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  • History of Ukraine-Rus′. Volume One. From Prehistory to the Eleventh Century
  • Charles J. Halperin
Mykhailo Hrushevsky, History of Ukraine-Rus′. Volume One. From Prehistory to the Eleventh Century. Translated by Marta Skorupsky. Edited by Andrzej Poppe, Consulting Editor, and Frank E. Sysyn, Editor-in-Chief, with the assistance of Uliana M. Pasicznyk. Edmonton-Toronto: Canadian Institute of Ukrainian Studies Press, 1997. lxi + 602 pp. ISBN 1-895571-19-7 (v. 1). Cloth $79.95.

Mykhailo Hrushevsky (1866–1934) remains the greatest historian of the Ukrainian national school, and his ten-volume (eleven-book) Istoriia Ukraïny-Rusy was his masterpiece, a fully realized, scholarly, integrated (if unfinished and incomplete) history of the Ukrainian people from prehistory through 1658. The present volume inaugurates the project by the Peter Jacyk Centre for Ukrainian Historical Research at the Canadian Institute of Ukrainian Studies, University of Alberta to translate the History, so as to make it more accessible to the widest possible scholarly and popular audience. Judging from this book, the translation will be a major achievement and a significant contribution to the study of early East Slavic history.1

Frank E. Sysyn's "Introduction to the History of Ukraine-Rus'" (xxii–xlii)2 sets the stage for the entire project. It surveys Hrushevsky's life and places his work within the contexts of Imperial Russian, Polish and Ukrainian historiography. Sysyn emphasizes Hrushevsky's intellectual roots in romantic nationalism and populism; his dynamic concept of the evolution of the Ukrainian "nation," which relegated modern notions of "nation" and "nationality" to the nineteenth century, and rated statehood as less important, in the primarily stateless history of the Ukrainians, than socio-economic and cultural history; and his vast erudition and prolific publications (over 2000 works). He describes the reception of Hrushevsky's work by his contemporaries and subsequent generations of scholars. Hrushevsky's History was controversial when it appeared, but soon influenced Russian historiography and became standard in Ukrainian historiography. It later lost some of its luster to adherents of the "statist" school of Ukrainian historiography led by Lypynsky, and was utterly rejected under the Soviets. However, even Ukrainian émigré proponents of the statist school subsequently [End Page 195] accepted Hrushevsky's schema and tradition of national historiography. Sysyn describes Hurshevsky as a "titan of industriousness" and a "historian of genius." Since 1991 a new "cult" of Hrushevsky has arisen in independent Ukraine, restoring his popularity there to that of the "national hero" elected the first president of the Ukrainian Republic 1917–1918.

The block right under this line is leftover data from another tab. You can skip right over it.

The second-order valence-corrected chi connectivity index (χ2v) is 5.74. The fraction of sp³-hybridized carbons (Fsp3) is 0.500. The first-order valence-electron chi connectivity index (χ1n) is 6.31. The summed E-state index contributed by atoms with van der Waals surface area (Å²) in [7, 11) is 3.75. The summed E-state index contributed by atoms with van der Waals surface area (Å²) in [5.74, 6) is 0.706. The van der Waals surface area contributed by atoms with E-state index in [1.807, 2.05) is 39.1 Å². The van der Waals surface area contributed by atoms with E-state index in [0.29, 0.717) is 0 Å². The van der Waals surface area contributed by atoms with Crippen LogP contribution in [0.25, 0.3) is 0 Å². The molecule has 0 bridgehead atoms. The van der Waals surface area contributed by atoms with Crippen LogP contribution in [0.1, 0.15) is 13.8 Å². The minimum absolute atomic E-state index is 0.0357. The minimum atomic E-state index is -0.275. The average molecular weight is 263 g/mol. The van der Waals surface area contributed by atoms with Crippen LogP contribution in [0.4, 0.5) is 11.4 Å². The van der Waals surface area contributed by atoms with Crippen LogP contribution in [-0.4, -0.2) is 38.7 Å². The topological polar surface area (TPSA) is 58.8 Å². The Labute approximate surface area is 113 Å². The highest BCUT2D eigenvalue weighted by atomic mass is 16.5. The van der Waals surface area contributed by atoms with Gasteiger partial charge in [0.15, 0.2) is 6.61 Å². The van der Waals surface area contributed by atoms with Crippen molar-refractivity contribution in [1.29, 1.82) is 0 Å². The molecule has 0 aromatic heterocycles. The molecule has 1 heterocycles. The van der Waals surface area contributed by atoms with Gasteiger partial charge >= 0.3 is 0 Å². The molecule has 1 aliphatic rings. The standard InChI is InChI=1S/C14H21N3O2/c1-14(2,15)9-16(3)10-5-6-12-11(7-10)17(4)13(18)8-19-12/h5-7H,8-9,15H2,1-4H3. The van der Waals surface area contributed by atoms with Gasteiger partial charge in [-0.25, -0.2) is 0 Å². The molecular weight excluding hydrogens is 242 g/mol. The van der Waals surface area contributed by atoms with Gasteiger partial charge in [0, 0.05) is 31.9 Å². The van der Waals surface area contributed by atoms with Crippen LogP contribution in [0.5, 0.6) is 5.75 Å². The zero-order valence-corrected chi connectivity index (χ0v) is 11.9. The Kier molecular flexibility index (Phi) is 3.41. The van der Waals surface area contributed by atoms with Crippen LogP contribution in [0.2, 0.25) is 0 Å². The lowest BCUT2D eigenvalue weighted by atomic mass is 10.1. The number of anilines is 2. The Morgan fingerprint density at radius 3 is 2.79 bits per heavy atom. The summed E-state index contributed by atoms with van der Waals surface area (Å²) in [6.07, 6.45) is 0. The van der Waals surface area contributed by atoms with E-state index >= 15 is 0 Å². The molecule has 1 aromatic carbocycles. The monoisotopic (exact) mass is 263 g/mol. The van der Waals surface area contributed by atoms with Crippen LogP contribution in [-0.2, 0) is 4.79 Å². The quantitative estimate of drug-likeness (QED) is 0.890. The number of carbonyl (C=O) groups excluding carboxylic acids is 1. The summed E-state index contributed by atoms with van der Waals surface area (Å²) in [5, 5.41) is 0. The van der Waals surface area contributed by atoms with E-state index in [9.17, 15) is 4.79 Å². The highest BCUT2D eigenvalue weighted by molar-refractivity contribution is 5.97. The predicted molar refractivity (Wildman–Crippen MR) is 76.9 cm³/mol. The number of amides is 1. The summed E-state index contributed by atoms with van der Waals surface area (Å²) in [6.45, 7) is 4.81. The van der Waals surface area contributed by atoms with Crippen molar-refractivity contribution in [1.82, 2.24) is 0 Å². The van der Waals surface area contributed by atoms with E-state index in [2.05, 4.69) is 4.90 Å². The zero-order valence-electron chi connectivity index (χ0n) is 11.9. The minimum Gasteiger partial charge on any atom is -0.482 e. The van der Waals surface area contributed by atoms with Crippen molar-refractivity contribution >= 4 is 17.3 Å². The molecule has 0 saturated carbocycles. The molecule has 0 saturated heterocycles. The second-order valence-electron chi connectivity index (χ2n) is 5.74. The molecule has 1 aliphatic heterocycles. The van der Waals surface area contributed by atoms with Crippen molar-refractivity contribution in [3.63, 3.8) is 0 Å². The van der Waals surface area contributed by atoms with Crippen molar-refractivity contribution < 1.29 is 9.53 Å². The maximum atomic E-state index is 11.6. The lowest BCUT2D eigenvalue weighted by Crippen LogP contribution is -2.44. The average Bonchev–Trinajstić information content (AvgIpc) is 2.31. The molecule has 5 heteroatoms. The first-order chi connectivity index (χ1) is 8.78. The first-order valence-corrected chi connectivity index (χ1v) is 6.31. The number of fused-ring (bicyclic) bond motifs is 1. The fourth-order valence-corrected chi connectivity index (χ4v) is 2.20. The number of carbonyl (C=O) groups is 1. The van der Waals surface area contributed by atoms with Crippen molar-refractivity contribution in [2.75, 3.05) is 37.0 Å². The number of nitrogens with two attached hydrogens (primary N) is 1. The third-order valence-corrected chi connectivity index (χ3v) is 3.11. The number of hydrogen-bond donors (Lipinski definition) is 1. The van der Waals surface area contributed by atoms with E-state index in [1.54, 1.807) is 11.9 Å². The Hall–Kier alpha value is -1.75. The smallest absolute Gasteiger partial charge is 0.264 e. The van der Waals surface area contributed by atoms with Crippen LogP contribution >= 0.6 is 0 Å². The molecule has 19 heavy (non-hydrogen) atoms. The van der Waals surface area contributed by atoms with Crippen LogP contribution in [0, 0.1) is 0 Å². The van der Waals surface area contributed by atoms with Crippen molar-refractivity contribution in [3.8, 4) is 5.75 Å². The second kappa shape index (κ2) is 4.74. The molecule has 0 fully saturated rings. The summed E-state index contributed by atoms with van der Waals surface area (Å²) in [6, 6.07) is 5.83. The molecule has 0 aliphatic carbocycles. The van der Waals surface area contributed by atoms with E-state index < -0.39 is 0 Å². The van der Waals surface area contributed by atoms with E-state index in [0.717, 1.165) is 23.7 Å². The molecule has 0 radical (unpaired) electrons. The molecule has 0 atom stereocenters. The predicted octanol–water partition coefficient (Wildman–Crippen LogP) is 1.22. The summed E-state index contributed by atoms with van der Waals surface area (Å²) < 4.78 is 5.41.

Andrzej Poppe's "Introduction to Volume 1" (xliii–liv), like his editorial additions, translated by Myroslav Yurkevich, provides a ready preparation for the monumental work that follows. Poppe repeatedly stresses the continuing relevance of Hrushevsky's views, often confirmed by subsequent research; his devotion to the spirit of German historicism, which determined the scholarly standards to which he adhered; and his intuition, caution, and intellectual maturity. Poppe calls attention to Hrushevsky's rejection of racialist views. He is undoubtedly correct that even those who do not accept Hrushevsky's conclusion – that the legacy of Kyivan Rus' belongs almost entirely to the Ukrainian nation, slightly to the Belarusians, and not at all to Great Russians – will still understand Hrushevsky's position as a protest against Imperial Russian repression of Ukrainian national aspirations at the time of the History's composition, when even the status of Ukrainian as an independent language, rather than a dialect of Russian, met with hostility. Poppe contrasts the quality of Hrushevsky's History to the dregs produced by Soviet Ukrainian historians, and can barely suppress his rage at the servility of Soviet Ukrainian historians to the ludicrous fantasies about the Kyivan period of the "Russian archeologist" Rybakov. Poppe concludes by categorizing Hrushevsky's History, or at least the first three volumes (through 1340), as indispensable, and fully worthy of attention by the international scholarly community.

Hrushevsky's History is simply indispensable to all students of early East Slavic history. I would, however, question Poppe's assertion that there was a contrast between late nineteenth-century Imperial Russian historiography's emphasis upon the state and Ukrainian historiography's (and Hrushevsky's) attention to the "people" in their respective...